Load up the tour buses: snowdrop season is underway in England.
Above: The Eagle House overlooks a garden designed in the 1740s in the rococo style, where follies and grand gestures predominate. This is a style of garden proud to be described as “flamboyant” and “theatrical” (adjectives that figure prominently on the Painswick Rococo Garden website). Perhaps its greatest statement is the millions of snowdrops that emerge every February.
Above: The garden has six acres of woodland walks, winding paths, steep slopes of flowers, and a dramatic vistas, and espaliered fruit trees.
Above: In addition to the common snowdrop (Galanthus nivalis), the garden has drifts of Galanthus atkinsii, a cross named after plantsman James Atkins, who in the 1800s lived in a cottage on the property.
Above: Snowdrops have been a national obsession since Victoria sat on the throne, and this year the mania is getting is a new boost from the first-ever Snowdrop Festival, sponsored by the National Garden Scheme, which has persuaded 100 gardens to welcome visitors to see the show.
Above: At Painswick Rococo Garden, the variants are many. In evidence are cultivars ‘James Backhouse’, Lady ‘Elphinstone’, ‘Magnet’, ‘Lynn Sales’, ‘S. Arnott’, ‘Pussey Green Tips’, ‘John Sales’, and Winifred Mathius.
Above: Snowdrop bulbs grow in clumps; early spring is an excellent time to dig them up and divide them. For step-by-step instructions, see DIY: An Instant Carpet of Snowdrops.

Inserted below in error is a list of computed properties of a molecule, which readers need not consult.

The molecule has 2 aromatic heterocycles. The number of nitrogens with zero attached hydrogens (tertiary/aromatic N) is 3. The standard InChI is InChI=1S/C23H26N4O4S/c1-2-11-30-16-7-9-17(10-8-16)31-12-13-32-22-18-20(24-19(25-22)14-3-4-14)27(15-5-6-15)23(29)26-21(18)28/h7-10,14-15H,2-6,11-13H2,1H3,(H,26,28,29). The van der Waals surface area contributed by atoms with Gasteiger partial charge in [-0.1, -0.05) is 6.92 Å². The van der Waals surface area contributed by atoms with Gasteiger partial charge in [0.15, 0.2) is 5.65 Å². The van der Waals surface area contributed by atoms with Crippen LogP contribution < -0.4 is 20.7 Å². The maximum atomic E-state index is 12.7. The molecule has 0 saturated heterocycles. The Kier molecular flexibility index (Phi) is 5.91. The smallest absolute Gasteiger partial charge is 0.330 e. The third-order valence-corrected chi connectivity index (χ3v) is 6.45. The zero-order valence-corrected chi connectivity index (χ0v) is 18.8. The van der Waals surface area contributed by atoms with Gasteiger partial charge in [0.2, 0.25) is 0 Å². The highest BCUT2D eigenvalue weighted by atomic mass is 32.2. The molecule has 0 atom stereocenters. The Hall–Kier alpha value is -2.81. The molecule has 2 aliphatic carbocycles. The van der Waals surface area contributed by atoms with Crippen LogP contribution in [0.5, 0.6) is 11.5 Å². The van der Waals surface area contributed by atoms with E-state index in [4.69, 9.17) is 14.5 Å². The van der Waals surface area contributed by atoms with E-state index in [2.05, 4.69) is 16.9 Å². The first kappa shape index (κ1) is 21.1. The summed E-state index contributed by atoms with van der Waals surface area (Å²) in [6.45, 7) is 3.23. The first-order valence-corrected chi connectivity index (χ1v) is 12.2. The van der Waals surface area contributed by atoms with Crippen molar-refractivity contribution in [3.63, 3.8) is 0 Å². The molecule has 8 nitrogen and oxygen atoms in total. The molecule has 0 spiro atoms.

Above: One might fairly credit Carl Linnaeus with creating the craze. In the 1750s, the Swedish botanist christened the flowers as Galanthus in his Species Plantarum, which listed every known species.
Above: Built in the mid 1700s, Painswick House was intended to be an escape from city smog for its original owner, the asthmatic Charles Hyett. “Sadly this move was not enough and he died soon after the house was completed,” notes the garden’s website. “It was his son, Benjamin, who created the fanciful garden in a hidden valley behind the house.”
Above: Thank you, Benjamin.
Above: The original garden had disappeared beneath “an overgrown jungle” by the 1970s, when a descendant of Hyett’s began its restoration, aided by a circa-1748 painting by local artist Thomas Robins, which faithfully depicted the original layout and design.
Above: This month, Painswick head gardener Steve Quinton (or a member of his team) will be giving a series of talks about the garden’s history at noon on every Wednesday and Friday. For more information, see Snowdrop Talks 2016.
Above: For more information about hours and driving directions to Painswick Rococo Garden, see Rococo Garden.
Finally, get more ideas on how to successfully plant, grow, and care for snowdrop with our Snowdrop: A Field Guide.
Interested in other bulbs and tubers for your garden or indoor space? Get more ideas on how to plant, grow, and care for various bulbs and tubers with our Bulbs & Tubers: A Field Guide.